3 minute read
Do you remember how old you were when you got your first mobile phone? What about when you got your child their first mobile phone?
As mobile phones become more accessible and widely used, the age children get their first mobile phones seems to inevitably get lower. The range of smartphones available, some with limited functions specifically designed for younger children, is also a factor in parents letting children younger and younger have their own mobile phones.
In 2021, Finder.com (1) released a report which found that more than one in three Australian children under the age of 12 had a smartphone. Of those that did have a smartphone, the average age they received it was just over 7.5 years.
Optus (2) also revealed in the same year that over the last five years, the average age a child received their first mobile phone was between eight and twelve years old.
While there can be endless reasons why we want young children to have their own phones, it is undeniable that there are risks attached to mobile phone usage, risks that are amplified for younger children. Cyber security, stranger danger and screen addiction are but some dangers of smartphones and the internet.
One other danger is neglecting pedestrian safety. In Australia, there are over 120 pedestrian deaths a year on average and in the 12 months ending October 2022, there were 154 recorded pedestrian deaths. (3).
Land transport is the leading cause of death of Australian children aged 0-14 along with accidental drowning and assault. In 2018, among children aged 0-14 there were 34 recorded deaths relating to road transport and of these child deaths, 29% were pedestrians. (4)
Active transportation is a popular option for children travelling to school. A Victorian study involving 184 children found that nearly 50% of the school-aged children used a form of active transport to get to or from school at least three or more times a week. These forms of active transport included walking, riding a bike, using a skateboard or scooter (5).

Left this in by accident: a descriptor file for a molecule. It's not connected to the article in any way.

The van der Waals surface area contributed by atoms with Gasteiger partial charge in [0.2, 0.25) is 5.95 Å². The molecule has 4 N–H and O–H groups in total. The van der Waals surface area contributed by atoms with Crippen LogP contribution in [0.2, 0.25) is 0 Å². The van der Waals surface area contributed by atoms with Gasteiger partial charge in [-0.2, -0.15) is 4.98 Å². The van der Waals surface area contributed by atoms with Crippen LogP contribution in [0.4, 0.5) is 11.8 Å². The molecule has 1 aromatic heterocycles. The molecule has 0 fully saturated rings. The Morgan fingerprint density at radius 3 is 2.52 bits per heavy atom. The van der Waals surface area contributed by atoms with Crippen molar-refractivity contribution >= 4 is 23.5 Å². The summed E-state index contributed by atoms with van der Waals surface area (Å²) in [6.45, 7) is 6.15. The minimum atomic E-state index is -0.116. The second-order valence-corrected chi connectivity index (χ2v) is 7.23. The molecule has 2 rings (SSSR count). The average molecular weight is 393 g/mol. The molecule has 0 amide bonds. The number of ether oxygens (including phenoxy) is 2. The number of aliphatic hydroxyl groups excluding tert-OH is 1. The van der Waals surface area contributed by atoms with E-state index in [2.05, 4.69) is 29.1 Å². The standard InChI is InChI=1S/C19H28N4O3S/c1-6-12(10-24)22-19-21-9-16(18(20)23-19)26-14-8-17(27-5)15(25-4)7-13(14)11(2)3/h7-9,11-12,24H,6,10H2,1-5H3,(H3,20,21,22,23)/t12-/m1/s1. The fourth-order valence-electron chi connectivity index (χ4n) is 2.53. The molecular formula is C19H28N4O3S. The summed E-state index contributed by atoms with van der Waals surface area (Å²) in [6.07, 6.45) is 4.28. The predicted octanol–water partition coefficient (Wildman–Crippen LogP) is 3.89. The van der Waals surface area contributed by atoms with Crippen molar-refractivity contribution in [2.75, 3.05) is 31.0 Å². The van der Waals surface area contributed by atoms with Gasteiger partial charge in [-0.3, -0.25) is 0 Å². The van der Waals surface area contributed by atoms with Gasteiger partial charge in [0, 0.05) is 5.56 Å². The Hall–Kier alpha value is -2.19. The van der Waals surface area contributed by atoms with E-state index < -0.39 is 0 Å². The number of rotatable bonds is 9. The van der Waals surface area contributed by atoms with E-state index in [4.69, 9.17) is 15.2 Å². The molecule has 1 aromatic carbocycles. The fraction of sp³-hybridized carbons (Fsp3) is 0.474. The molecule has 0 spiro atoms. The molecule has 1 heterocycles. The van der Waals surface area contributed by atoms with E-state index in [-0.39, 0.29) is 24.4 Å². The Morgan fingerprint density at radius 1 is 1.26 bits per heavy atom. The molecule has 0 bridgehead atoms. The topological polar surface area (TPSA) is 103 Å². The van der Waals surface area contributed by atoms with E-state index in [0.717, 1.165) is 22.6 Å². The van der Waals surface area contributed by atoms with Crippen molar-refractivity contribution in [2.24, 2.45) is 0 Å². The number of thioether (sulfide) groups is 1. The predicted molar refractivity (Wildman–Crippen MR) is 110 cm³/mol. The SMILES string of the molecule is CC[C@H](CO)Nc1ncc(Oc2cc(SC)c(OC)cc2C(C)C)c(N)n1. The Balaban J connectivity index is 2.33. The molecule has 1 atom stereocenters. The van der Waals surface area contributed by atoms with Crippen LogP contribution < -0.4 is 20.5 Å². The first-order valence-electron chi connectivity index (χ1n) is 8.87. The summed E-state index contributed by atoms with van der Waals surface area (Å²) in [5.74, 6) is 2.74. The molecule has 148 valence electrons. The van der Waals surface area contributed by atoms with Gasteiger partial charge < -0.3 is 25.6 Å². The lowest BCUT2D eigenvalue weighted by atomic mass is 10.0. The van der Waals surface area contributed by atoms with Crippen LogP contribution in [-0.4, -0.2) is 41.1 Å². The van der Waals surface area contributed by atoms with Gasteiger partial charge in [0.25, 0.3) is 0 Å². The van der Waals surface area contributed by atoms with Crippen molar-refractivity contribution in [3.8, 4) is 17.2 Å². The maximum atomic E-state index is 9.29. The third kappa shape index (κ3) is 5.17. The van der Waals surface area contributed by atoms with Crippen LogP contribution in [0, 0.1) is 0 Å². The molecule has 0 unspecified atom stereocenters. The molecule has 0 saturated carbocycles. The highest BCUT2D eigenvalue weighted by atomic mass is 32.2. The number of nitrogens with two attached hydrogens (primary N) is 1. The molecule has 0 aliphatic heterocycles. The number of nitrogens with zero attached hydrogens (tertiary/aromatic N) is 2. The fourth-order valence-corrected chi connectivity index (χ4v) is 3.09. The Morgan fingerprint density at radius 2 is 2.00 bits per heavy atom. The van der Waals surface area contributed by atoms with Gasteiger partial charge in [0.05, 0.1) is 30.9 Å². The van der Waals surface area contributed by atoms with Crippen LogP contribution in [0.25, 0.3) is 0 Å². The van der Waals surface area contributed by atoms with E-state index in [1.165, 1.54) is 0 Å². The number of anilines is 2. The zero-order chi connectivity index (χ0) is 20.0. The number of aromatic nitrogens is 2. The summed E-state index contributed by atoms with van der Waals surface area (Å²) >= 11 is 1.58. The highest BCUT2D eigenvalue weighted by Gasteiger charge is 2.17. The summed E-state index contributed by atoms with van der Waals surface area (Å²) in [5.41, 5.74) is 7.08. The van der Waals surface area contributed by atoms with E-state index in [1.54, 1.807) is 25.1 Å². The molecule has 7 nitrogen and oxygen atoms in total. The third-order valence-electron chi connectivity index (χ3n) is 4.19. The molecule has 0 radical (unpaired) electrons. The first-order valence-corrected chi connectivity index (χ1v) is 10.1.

The Royal Children’s Hospital Melbourne also found that half of all school-aged children travelled to or from school without an adult at least some of the time. Nearly one in two teens and one in eight primary school students travelled to school without an adult every day (6).
Road safety/pedestrian safety should be a consideration in the decision in getting your child a mobile phone.
Here are some important reminders to ensure that your child is staying safe and protecting themselves on the roads:
Look Up From Your Phone
An observation found that out of 16,000 pedestrians in Hobart, 2000 used their phones with many looking down at their screens when crossing roads and intersections – that is one in eight pedestrians. A similar study in Sydney, found that 33% of 546 pedestrians crossed city roads whilst on their phones.
It seems that everyone is on their phones but when it comes to intersections and crossing roads, your eyes should be on the road checking for the green pedestrian signal and that all cars have come to a stop before you cross the road. Make an effort to make eye contact with motorists and avoid crossing the road with your headphones on too as this can prevent you from hearing oncoming hazards.
Sharing the Road
It is the responsibility of the motorist to be aware of their surroundings and drive safely. However, it is an unfortunate reality that in the event of a collision between a pedestrian and vehicle, the pedestrian will suffer the consequences much more than the motorist who is protected by the four walls of their vehicle.
That is why it is important to remember that as a pedestrian I need to do what I can to protect myself. While school zones dictate that motorists must slow down to 40km/h, it can be more difficult for buses and large vehicles to see pedestrians and stop in time. Where possible, cross the road at a designated pedestrian crossing – whether that be a zebra crossing or traffic lights. Also remember to not assume that an approaching vehicle can or has seen you. Make sure there are no oncoming cars before calmly but quickly crossing the road.
Be a Good Influence
As a parent or guardian, it is important to understand that children learn from our behaviours and while it is important to tell children to stay safe on the roads, one of the best ways for them to understand the importance of acting safely is by observing your behaviours.
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